Child and Family Development and Support Services (CA-CFD) 6: Parent Education Services
Educational and skill-building activities empower parents, promote positive child development, and improve adult functioning.
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PurposeChild and Family Development and Support Services promote positive parenting; support children's health and safety; strengthen parent-child relationships; improve family functioning and self-sufficiency; and enhance parental health, well-being, and life course development.
- Minor inconsistencies and not yet fully developed practices are noted; however, these do not significantly impact service quality; or
- Procedures need strengthening; or
- With few exceptions, procedures are understood by staff and are being used; or
- For the most part, established timeframes are met; or
- Proper documentation is the norm and any issues with individual staff members are being addressed through performance evaluations and training; or
- Active client participation occurs to a considerable extent.
- Procedures and/or case record documentation need significant strengthening; or
- Procedures are not well-understood or used appropriately; or
- Timeframes are often missed; or
- Several client records are missing important information; or
- Client participation is inconsistent.
- No written procedures, or procedures are clearly inadequate or not being used; or
- Documentation is routinely incomplete and/or missing.
|Self-Study Evidence||On-Site Evidence||On-Site Activities|
Parents are helped to build skills in areas that include the following, as appropriate to the ages and developmental levels of their children and the goals of the program:
- understanding child/youth development, including what is appropriate at different ages and stages;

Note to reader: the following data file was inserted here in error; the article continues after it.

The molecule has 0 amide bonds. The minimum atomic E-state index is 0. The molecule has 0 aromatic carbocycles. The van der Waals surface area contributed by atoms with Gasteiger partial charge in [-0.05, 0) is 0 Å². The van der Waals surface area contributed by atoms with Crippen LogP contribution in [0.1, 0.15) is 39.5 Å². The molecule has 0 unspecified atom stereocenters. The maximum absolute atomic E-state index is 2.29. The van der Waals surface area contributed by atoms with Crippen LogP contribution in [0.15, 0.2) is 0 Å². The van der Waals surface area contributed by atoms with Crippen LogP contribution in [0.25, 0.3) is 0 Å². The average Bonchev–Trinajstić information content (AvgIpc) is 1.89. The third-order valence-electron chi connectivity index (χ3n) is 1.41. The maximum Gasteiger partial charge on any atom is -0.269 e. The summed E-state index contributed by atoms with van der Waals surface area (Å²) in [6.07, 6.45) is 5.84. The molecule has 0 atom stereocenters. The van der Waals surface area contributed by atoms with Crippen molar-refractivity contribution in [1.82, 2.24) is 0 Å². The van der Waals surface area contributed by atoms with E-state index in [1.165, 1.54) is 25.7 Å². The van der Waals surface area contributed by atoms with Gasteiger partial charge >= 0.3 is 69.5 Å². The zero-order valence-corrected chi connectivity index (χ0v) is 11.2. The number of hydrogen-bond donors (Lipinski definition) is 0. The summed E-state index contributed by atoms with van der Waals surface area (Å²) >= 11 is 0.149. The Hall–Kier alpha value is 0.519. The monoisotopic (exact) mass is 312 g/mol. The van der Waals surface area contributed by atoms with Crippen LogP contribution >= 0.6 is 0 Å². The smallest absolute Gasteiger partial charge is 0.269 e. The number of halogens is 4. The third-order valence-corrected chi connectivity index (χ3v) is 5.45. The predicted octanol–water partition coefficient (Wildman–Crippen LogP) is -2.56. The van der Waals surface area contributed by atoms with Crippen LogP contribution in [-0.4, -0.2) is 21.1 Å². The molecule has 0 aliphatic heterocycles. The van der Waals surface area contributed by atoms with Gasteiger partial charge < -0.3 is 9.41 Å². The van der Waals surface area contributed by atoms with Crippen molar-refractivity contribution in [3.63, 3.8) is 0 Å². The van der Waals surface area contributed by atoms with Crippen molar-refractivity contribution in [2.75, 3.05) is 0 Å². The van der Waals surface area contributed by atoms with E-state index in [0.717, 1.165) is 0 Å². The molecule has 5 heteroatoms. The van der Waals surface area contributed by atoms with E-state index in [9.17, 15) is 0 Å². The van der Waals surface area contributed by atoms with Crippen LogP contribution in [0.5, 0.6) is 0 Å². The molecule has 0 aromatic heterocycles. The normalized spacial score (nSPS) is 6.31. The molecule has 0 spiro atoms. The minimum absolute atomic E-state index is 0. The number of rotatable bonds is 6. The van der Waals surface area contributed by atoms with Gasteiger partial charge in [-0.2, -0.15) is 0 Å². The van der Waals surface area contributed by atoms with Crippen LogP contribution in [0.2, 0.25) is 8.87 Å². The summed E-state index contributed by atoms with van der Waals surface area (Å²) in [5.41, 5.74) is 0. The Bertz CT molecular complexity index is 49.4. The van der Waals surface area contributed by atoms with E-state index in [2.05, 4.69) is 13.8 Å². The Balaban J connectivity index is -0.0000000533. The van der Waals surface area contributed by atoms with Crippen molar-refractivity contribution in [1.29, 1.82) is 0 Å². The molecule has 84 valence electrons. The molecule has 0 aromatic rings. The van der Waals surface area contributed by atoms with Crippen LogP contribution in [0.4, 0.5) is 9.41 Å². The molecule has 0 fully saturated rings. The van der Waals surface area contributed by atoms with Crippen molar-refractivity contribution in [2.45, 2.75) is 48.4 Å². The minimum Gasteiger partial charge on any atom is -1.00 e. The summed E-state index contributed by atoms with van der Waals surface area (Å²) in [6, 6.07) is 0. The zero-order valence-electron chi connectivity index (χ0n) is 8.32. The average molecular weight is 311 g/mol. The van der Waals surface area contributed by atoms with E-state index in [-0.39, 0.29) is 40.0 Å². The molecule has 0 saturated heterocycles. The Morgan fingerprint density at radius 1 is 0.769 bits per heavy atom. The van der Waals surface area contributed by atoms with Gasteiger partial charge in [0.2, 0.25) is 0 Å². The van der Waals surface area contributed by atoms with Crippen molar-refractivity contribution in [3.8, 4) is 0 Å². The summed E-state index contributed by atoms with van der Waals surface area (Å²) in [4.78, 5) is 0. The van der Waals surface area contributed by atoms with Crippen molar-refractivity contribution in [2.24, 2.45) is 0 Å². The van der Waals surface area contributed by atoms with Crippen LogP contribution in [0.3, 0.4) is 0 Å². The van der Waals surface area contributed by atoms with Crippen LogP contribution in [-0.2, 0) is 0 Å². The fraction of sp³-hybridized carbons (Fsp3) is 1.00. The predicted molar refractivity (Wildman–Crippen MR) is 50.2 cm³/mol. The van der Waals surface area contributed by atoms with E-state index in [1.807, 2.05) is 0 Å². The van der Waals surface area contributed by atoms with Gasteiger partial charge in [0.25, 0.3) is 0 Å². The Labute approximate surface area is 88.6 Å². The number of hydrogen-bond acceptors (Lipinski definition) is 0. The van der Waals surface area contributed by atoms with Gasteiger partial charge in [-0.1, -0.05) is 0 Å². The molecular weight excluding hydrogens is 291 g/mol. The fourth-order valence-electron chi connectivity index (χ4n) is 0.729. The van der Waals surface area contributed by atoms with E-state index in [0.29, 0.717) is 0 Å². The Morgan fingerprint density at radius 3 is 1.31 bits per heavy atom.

- parenting in a sensitive and responsive manner designed to promote positive interactions, relationships, and bonding;
- supporting and protecting their children’s physical, cognitive, emotional, and/or social development and functioning; and
- implementing appropriate techniques for providing supervision, setting limits, and managing behaviour, including challenging behaviours.
Interpretation When a program is designed to serve expectant parents and/or parents with very young children, the topics addressed should include:
- appropriate caregiving, including the physical care of the child, feeding and nutrition, and obtaining preventative healthcare;
- environmental safety and injury prevention, childproofing, child supervision, and safe practices for sleeping and bathing; and
- recognizing and responding to symptoms of illness and injury.
Expectant parents are educated about the following prenatal health topics:
- fetal growth and development;
- the importance of prenatal care;
- nutrition and proper weight gain;
- appropriate exercise;
- medication use during pregnancy;
- effects of tobacco and substance use on fetal development;
- prenatal and postpartum depression;